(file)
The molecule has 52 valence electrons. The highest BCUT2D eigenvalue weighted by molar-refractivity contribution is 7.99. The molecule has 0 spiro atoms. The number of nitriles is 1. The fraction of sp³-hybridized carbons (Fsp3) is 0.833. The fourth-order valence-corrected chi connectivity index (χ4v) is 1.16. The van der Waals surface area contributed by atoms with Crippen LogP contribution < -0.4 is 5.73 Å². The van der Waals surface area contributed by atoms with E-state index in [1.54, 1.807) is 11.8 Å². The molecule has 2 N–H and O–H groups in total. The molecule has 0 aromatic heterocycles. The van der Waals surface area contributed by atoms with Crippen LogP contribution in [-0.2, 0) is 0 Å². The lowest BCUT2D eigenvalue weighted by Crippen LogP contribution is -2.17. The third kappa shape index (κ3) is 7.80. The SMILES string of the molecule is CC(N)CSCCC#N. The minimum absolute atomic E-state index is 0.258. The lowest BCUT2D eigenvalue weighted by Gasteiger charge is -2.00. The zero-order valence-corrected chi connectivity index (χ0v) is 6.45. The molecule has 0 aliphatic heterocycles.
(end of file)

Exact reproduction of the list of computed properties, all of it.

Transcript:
The molecule has 52 valence electrons. The highest BCUT2D eigenvalue weighted by molar-refractivity contribution is 7.99. The molecule has 0 spiro atoms. The number of nitriles is 1. The fraction of sp³-hybridized carbons (Fsp3) is 0.833. The fourth-order valence-corrected chi connectivity index (χ4v) is 1.16. The van der Waals surface area contributed by atoms with Crippen LogP contribution < -0.4 is 5.73 Å². The van der Waals surface area contributed by atoms with E-state index in [1.54, 1.807) is 11.8 Å². The molecule has 2 N–H and O–H groups in total. The molecule has 0 aromatic heterocycles. The van der Waals surface area contributed by atoms with Crippen LogP contribution in [-0.2, 0) is 0 Å². The lowest BCUT2D eigenvalue weighted by Crippen LogP contribution is -2.17. The third kappa shape index (κ3) is 7.80. The SMILES string of the molecule is CC(N)CSCCC#N. The minimum absolute atomic E-state index is 0.258. The lowest BCUT2D eigenvalue weighted by Gasteiger charge is -2.00. The zero-order valence-corrected chi connectivity index (χ0v) is 6.45. The molecule has 0 aliphatic heterocycles.